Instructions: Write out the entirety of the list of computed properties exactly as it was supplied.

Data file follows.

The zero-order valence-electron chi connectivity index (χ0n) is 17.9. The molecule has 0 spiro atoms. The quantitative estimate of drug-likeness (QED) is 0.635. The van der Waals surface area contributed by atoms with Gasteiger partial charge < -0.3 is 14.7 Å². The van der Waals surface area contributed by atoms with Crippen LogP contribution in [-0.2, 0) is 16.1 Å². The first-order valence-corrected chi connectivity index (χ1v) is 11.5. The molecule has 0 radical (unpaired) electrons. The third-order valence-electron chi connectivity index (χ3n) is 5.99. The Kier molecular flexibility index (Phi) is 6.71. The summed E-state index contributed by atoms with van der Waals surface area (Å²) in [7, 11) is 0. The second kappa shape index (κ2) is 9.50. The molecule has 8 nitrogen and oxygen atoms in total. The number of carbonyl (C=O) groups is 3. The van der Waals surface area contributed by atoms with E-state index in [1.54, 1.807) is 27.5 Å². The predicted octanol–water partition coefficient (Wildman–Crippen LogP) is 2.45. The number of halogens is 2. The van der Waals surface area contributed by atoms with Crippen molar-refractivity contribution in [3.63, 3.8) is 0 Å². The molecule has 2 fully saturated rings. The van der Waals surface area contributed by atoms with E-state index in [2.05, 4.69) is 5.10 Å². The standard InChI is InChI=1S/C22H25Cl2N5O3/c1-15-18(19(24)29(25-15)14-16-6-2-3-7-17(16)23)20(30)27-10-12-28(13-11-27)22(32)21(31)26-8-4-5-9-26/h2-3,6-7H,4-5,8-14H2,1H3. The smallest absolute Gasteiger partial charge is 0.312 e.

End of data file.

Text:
The zero-order valence-electron chi connectivity index (χ0n) is 17.9. The molecule has 0 spiro atoms. The quantitative estimate of drug-likeness (QED) is 0.635. The van der Waals surface area contributed by atoms with Gasteiger partial charge < -0.3 is 14.7 Å². The van der Waals surface area contributed by atoms with Crippen LogP contribution in [-0.2, 0) is 16.1 Å². The first-order valence-corrected chi connectivity index (χ1v) is 11.5. The molecule has 0 radical (unpaired) electrons. The third-order valence-electron chi connectivity index (χ3n) is 5.99. The Kier molecular flexibility index (Phi) is 6.71. The summed E-state index contributed by atoms with van der Waals surface area (Å²) in [7, 11) is 0. The second kappa shape index (κ2) is 9.50. The molecule has 8 nitrogen and oxygen atoms in total. The number of carbonyl (C=O) groups is 3. The van der Waals surface area contributed by atoms with E-state index in [1.54, 1.807) is 27.5 Å². The predicted octanol–water partition coefficient (Wildman–Crippen LogP) is 2.45. The number of halogens is 2. The van der Waals surface area contributed by atoms with Crippen molar-refractivity contribution in [3.63, 3.8) is 0 Å². The molecule has 2 fully saturated rings. The van der Waals surface area contributed by atoms with E-state index in [2.05, 4.69) is 5.10 Å². The standard InChI is InChI=1S/C22H25Cl2N5O3/c1-15-18(19(24)29(25-15)14-16-6-2-3-7-17(16)23)20(30)27-10-12-28(13-11-27)22(32)21(31)26-8-4-5-9-26/h2-3,6-7H,4-5,8-14H2,1H3. The smallest absolute Gasteiger partial charge is 0.312 e.